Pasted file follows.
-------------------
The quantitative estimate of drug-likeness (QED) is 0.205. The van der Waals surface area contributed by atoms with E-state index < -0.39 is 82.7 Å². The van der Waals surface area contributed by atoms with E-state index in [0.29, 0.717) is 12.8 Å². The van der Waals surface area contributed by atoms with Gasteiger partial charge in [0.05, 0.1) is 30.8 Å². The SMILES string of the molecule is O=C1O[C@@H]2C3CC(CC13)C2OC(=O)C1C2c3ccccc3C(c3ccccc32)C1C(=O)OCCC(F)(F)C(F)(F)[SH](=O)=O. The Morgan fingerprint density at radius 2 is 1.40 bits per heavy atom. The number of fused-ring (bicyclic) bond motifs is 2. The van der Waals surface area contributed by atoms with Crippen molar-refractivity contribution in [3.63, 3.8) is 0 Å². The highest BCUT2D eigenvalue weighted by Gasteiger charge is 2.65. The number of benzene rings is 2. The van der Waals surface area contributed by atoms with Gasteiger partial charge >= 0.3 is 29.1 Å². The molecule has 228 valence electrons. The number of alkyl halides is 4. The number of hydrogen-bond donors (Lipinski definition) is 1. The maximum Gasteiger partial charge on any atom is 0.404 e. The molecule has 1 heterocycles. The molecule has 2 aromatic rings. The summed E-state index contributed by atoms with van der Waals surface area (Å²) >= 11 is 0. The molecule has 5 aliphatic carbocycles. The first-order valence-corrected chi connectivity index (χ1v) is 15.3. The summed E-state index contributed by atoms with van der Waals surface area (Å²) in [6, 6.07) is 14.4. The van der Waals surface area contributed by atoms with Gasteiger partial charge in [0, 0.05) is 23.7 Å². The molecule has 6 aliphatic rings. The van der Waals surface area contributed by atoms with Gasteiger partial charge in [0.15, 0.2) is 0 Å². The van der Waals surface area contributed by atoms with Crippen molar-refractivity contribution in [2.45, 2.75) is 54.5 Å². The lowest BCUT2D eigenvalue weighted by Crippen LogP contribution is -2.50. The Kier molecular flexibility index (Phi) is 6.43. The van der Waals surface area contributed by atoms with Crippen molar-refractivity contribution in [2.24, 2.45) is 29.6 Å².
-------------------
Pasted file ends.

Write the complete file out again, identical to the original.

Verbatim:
The quantitative estimate of drug-likeness (QED) is 0.205. The van der Waals surface area contributed by atoms with E-state index < -0.39 is 82.7 Å². The van der Waals surface area contributed by atoms with E-state index in [0.29, 0.717) is 12.8 Å². The van der Waals surface area contributed by atoms with Gasteiger partial charge in [0.05, 0.1) is 30.8 Å². The SMILES string of the molecule is O=C1O[C@@H]2C3CC(CC13)C2OC(=O)C1C2c3ccccc3C(c3ccccc32)C1C(=O)OCCC(F)(F)C(F)(F)[SH](=O)=O. The Morgan fingerprint density at radius 2 is 1.40 bits per heavy atom. The number of fused-ring (bicyclic) bond motifs is 2. The van der Waals surface area contributed by atoms with Crippen molar-refractivity contribution in [3.63, 3.8) is 0 Å². The highest BCUT2D eigenvalue weighted by Gasteiger charge is 2.65. The number of benzene rings is 2. The van der Waals surface area contributed by atoms with Gasteiger partial charge >= 0.3 is 29.1 Å². The molecule has 228 valence electrons. The number of alkyl halides is 4. The number of hydrogen-bond donors (Lipinski definition) is 1. The maximum Gasteiger partial charge on any atom is 0.404 e. The molecule has 1 heterocycles. The molecule has 2 aromatic rings. The summed E-state index contributed by atoms with van der Waals surface area (Å²) >= 11 is 0. The molecule has 5 aliphatic carbocycles. The first-order valence-corrected chi connectivity index (χ1v) is 15.3. The summed E-state index contributed by atoms with van der Waals surface area (Å²) in [6, 6.07) is 14.4. The van der Waals surface area contributed by atoms with Gasteiger partial charge in [0, 0.05) is 23.7 Å². The molecule has 6 aliphatic rings. The van der Waals surface area contributed by atoms with Gasteiger partial charge in [0.15, 0.2) is 0 Å². The van der Waals surface area contributed by atoms with Crippen molar-refractivity contribution in [2.45, 2.75) is 54.5 Å². The lowest BCUT2D eigenvalue weighted by Crippen LogP contribution is -2.50. The Kier molecular flexibility index (Phi) is 6.43. The van der Waals surface area contributed by atoms with Crippen molar-refractivity contribution in [2.24, 2.45) is 29.6 Å².